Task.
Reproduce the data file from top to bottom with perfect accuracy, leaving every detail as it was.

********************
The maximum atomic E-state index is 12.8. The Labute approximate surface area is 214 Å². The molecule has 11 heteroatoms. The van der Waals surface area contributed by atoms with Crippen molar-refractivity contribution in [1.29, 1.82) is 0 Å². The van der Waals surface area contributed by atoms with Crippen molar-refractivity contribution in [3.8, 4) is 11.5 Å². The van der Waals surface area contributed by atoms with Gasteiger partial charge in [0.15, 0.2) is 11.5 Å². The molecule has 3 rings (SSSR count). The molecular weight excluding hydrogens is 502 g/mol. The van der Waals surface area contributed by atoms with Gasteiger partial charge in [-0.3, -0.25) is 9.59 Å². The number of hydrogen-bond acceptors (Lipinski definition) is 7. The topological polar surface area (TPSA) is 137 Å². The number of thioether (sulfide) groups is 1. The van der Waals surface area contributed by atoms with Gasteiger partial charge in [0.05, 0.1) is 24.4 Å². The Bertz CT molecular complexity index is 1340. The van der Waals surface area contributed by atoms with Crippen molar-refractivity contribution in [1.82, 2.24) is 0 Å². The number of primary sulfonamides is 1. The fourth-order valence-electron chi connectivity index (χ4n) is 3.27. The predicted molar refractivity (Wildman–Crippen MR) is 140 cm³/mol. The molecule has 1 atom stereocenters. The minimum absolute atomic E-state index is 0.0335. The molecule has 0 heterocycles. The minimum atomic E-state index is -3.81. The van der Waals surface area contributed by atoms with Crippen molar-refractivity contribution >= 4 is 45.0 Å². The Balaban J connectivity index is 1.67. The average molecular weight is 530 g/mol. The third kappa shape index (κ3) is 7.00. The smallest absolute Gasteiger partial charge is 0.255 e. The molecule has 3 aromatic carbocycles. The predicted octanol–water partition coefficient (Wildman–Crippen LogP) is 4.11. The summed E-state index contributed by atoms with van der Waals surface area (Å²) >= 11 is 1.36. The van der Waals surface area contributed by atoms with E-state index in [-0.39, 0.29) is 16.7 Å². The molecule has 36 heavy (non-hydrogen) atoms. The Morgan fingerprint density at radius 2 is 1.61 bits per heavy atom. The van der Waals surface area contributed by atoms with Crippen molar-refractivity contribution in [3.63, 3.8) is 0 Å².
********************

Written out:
The maximum atomic E-state index is 12.8. The Labute approximate surface area is 214 Å². The molecule has 11 heteroatoms. The van der Waals surface area contributed by atoms with Crippen molar-refractivity contribution in [1.29, 1.82) is 0 Å². The van der Waals surface area contributed by atoms with Crippen molar-refractivity contribution in [3.8, 4) is 11.5 Å². The van der Waals surface area contributed by atoms with Gasteiger partial charge in [0.15, 0.2) is 11.5 Å². The molecule has 3 rings (SSSR count). The molecular weight excluding hydrogens is 502 g/mol. The van der Waals surface area contributed by atoms with Gasteiger partial charge in [-0.3, -0.25) is 9.59 Å². The number of hydrogen-bond acceptors (Lipinski definition) is 7. The topological polar surface area (TPSA) is 137 Å². The number of thioether (sulfide) groups is 1. The van der Waals surface area contributed by atoms with Gasteiger partial charge in [0.05, 0.1) is 24.4 Å². The Bertz CT molecular complexity index is 1340. The van der Waals surface area contributed by atoms with Crippen molar-refractivity contribution in [1.82, 2.24) is 0 Å². The number of primary sulfonamides is 1. The fourth-order valence-electron chi connectivity index (χ4n) is 3.27. The predicted molar refractivity (Wildman–Crippen MR) is 140 cm³/mol. The molecule has 1 atom stereocenters. The minimum absolute atomic E-state index is 0.0335. The molecule has 0 heterocycles. The minimum atomic E-state index is -3.81. The van der Waals surface area contributed by atoms with Crippen molar-refractivity contribution >= 4 is 45.0 Å². The Balaban J connectivity index is 1.67. The average molecular weight is 530 g/mol. The third kappa shape index (κ3) is 7.00. The smallest absolute Gasteiger partial charge is 0.255 e. The molecule has 3 aromatic carbocycles. The predicted octanol–water partition coefficient (Wildman–Crippen LogP) is 4.11. The summed E-state index contributed by atoms with van der Waals surface area (Å²) >= 11 is 1.36. The van der Waals surface area contributed by atoms with E-state index in [-0.39, 0.29) is 16.7 Å². The molecule has 36 heavy (non-hydrogen) atoms. The Morgan fingerprint density at radius 2 is 1.61 bits per heavy atom. The van der Waals surface area contributed by atoms with Crippen molar-refractivity contribution in [3.63, 3.8) is 0 Å².